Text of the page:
Image Upload

File size must be less than 2Mb

You must have online publishing permission or full ownership of this image

File types (jpg, png, gif)

  • Hero image
    IN THE KNOW: Agriculture Victoria senior research scientist Glenn Fitzgerald, left, and research scientist Alex Clancy assess data in front of one of the mobile trolleys involved in a research project.

World-first tech to measure cropping FATE

Assessing the ability of broadacre grain crops to grow in a climate of weather extremes is the subject of a project underway in Horsham.

Horsham, with a reputation as a ‘hot spot’ for research into elevated greenhouse conditions on crops, is now home to the world’s first Free Air Temperature Extreme, FATE, facility.

The State Government has invested $700,000 into FATE at Horsham SmartFarm on the rural city’s western fringe in efforts to ensure grain growers into the future remain productive and adaptable to climate change.

The research is based on mobile ‘trolleys’ fitted with radiant heaters that can simulate extreme weather, including heat waves and frost, to measure how cereal, oil and pulse crops perform under the conditions in open-field environments.

Article continues below

The FATE facility can apply specific temperatures at specific times to capture open-air data that supports development of grain-growing planning. It will also help farmers understand how environmental factors affect the response of new crop varieties, their resistance to pests and disease, and crop-production techniques.

The FATE centre will also provide researchers with data for use in computer-simulation models to forecast grain-growing options for regions without access to the on-ground technology.

Agriculture Victoria senior research scientist at Horsham’s Grains Innovation Park Glenn Fitzgerald said the project had been in a proof-of-concept stage.

“It is undergoing testing and engineering assessments and we expect to have it fully operational in 2022,” he said.

“We will have four of these trolleys, measuring about four and half metres tall with heaters we will be able to lower and raise over crops in the subject area. 

“It’s about better understanding how varieties of crops respond to heat waves, which with climate change are expected to become more frequent and severe.

“The project allows us to do multiple experiments in one facility. Being in an open environment, we can sow as normal and basically control the environment around a crop.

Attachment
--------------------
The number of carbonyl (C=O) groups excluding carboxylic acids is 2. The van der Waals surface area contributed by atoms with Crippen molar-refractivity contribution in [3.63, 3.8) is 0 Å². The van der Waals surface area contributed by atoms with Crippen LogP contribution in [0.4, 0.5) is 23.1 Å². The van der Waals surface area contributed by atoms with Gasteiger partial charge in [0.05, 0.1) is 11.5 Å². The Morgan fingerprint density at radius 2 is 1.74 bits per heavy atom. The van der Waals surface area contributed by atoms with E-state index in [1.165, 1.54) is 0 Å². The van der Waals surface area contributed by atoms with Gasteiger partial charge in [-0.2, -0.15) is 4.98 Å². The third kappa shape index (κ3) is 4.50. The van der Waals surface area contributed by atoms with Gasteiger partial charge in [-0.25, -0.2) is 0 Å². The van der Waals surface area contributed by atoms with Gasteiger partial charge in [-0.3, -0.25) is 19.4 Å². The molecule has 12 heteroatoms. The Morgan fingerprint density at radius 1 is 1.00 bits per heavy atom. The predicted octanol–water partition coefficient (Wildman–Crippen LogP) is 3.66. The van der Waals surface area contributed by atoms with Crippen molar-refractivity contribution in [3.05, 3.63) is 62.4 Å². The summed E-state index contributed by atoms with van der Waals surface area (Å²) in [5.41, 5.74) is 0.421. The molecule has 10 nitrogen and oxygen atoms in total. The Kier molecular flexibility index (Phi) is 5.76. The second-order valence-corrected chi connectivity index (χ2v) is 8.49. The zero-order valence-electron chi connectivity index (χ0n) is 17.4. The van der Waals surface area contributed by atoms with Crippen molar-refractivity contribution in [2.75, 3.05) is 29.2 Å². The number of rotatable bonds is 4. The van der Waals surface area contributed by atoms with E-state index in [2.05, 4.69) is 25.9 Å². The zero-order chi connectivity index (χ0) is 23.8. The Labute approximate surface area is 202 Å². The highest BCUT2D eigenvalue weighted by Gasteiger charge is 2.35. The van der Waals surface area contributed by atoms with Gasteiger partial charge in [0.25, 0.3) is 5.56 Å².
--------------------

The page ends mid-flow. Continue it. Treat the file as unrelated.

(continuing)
“Breeders, in developing crop varieties they believe are heat tolerant, will be able to put them to the test. They will have the option of saying ‘let’s put them under FATE to see if they are going to perform as we think’. We will also be able to test for different cross-management – whether it be through stubble retention, row spacing – that might impact on a crop’s heat tolerance and to test whether it can maintain yield into the future.”


Mr Fitzgerald said FATE could also assess the impact of frost on crop varieties using reference samples with targeted heating at night.

He also plans for the project overall to involve more than closed-sector research and provide demonstration opportunities to the public.

“We expect students and tours to come through and see how it works. Collaboration and demonstration is part of this – to inform the public what we’re doing,” he said.

Mr Fitzgerald said crops research in Horsham worked in an integrated way and often involved scientists from different disciplines.

“We are creating opportunities through technological development for scientists to work as teams. Working with the prospect of climate change can get complicated and this facility will address some of those questions that need answering.”

Parliamentary Secretary for Regional Victoria Danielle Green was in Horsham late last week to launch the FATE facility.

“This is an example of innovative technology being used to modernise and protect our agricultural sector,” she said.

“By backing experimental research, we are building a knowledge bank that will help Victorian farmers increase their productivity, profitability and sustainability in the face of extreme weather events.”

The entire December 8, 2021 edition of The Weekly Advertiser is available online. READ IT HERE!